Quinault Loop Trail
The best option to enjoy nature’s magic in an Olympic Peninsula rainforest.
Are you looking to get away to a magical place, where old growth douglas fir tower above canyons flowing with alpine water? Is time limited on an epic journey around the Olympic Peninsula? Do you want access to pristine nature just steps away from a cozy lodge? If the answer is yes to any (or all) of these questions, head for the (Lake) Quinault Loop Trail in the Olympic National Forest.
Lake Quinault Hiking — Table of Contents
Olympic Peninsula Road Trip – when you can’t see it all
Planning an epic journey around the Olympic Peninsula can require tradeoffs when time is not abundant. The magic of the rainforest and coastal drama are best experienced slowly, over time. I understand that a bucket list trip to the Pacific Northwest – or a long weekend from Seattle or Portland – might only allow for a few days to tour this massive land of natural goodness.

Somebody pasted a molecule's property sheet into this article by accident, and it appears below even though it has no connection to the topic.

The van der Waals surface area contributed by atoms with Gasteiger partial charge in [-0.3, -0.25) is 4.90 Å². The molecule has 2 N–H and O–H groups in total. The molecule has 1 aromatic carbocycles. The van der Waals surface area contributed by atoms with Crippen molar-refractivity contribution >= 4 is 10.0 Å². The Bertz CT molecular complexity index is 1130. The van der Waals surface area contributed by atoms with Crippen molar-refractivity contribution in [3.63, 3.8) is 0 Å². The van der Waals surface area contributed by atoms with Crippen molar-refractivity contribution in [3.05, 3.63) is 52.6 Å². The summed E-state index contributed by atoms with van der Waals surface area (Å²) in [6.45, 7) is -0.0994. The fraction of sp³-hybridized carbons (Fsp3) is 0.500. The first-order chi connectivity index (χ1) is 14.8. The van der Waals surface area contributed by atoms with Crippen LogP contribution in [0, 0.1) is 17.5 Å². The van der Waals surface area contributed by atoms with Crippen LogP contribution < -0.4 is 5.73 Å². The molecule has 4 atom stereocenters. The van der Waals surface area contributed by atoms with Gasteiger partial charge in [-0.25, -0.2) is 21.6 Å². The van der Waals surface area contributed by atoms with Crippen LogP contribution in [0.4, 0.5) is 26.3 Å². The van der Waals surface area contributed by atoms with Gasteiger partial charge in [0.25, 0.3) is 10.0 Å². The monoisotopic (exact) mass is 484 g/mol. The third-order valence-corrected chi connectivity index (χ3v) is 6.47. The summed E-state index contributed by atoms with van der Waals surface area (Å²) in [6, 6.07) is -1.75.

Luckily, besides my explorations, I’ve guided several Olympic Peninsula road trips for out-of-town guests. Frustratingly, my visitors never have enough time to go slow and “see it all.” To avoid a frenzy that will detract from the enjoyment of the main attraction – transformational nature – I can offer you quick wisdom that makes the most of your time in the Olympic National Park.
Access my article about balancing what is possible with what is rewarding, How to plan an epic Olympic Peninsula road trip.
Why the Quinault Loop Trail?
The first piece of wisdom is to plan the Quinault Loop Trail into the journey. Not only is the trail a stone’s throw from Highway 101 – the main arterial Olympic Peninsula route – but it is the best example I’ve found that integrates the magic of a large cast of characters with old growth in a temperate rainforest. Here are all the things you get on this 3+ mile trail:
- Convenient parking
- Some accessible areas (moderate)
- Pets allowed on leash
- Lake views
- Forest critters
- Interpretive trail
- Old growth fir trees
- Mossy goodness
- Boardwalk over a bog
- Dramatic landscape
- Steps away from a historic lodge